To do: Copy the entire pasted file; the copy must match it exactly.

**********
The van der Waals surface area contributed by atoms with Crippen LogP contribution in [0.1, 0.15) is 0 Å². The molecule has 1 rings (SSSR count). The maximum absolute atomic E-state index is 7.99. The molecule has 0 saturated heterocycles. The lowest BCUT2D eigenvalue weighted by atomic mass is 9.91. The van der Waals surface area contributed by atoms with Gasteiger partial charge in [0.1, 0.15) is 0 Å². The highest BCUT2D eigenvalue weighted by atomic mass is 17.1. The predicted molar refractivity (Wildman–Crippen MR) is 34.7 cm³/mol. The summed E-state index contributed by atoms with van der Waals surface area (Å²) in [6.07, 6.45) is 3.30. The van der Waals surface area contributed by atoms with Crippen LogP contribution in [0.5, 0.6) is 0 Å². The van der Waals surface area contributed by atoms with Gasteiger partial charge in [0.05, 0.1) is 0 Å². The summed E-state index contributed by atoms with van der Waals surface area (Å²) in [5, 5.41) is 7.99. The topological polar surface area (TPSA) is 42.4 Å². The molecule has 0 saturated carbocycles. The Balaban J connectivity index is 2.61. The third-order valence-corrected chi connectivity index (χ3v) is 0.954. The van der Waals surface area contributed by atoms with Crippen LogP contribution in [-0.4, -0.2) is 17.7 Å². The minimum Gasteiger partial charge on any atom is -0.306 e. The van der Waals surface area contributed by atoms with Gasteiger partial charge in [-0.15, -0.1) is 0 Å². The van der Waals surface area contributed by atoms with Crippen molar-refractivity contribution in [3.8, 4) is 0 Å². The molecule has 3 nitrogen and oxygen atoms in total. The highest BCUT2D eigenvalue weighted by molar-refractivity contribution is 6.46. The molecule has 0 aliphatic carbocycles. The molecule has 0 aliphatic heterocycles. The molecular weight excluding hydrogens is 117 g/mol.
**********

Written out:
The van der Waals surface area contributed by atoms with Crippen LogP contribution in [0.1, 0.15) is 0 Å². The molecule has 1 rings (SSSR count). The maximum absolute atomic E-state index is 7.99. The molecule has 0 saturated heterocycles. The lowest BCUT2D eigenvalue weighted by atomic mass is 9.91. The van der Waals surface area contributed by atoms with Gasteiger partial charge in [0.1, 0.15) is 0 Å². The highest BCUT2D eigenvalue weighted by atomic mass is 17.1. The predicted molar refractivity (Wildman–Crippen MR) is 34.7 cm³/mol. The summed E-state index contributed by atoms with van der Waals surface area (Å²) in [6.07, 6.45) is 3.30. The van der Waals surface area contributed by atoms with Crippen LogP contribution in [0.5, 0.6) is 0 Å². The van der Waals surface area contributed by atoms with Gasteiger partial charge in [0.05, 0.1) is 0 Å². The summed E-state index contributed by atoms with van der Waals surface area (Å²) in [5, 5.41) is 7.99. The topological polar surface area (TPSA) is 42.4 Å². The molecule has 0 saturated carbocycles. The Balaban J connectivity index is 2.61. The third-order valence-corrected chi connectivity index (χ3v) is 0.954. The van der Waals surface area contributed by atoms with Crippen LogP contribution in [-0.4, -0.2) is 17.7 Å². The minimum Gasteiger partial charge on any atom is -0.306 e. The van der Waals surface area contributed by atoms with Gasteiger partial charge in [-0.15, -0.1) is 0 Å². The van der Waals surface area contributed by atoms with Crippen molar-refractivity contribution in [3.8, 4) is 0 Å². The molecule has 3 nitrogen and oxygen atoms in total. The highest BCUT2D eigenvalue weighted by molar-refractivity contribution is 6.46. The molecule has 0 aliphatic carbocycles. The molecule has 0 aliphatic heterocycles. The molecular weight excluding hydrogens is 117 g/mol.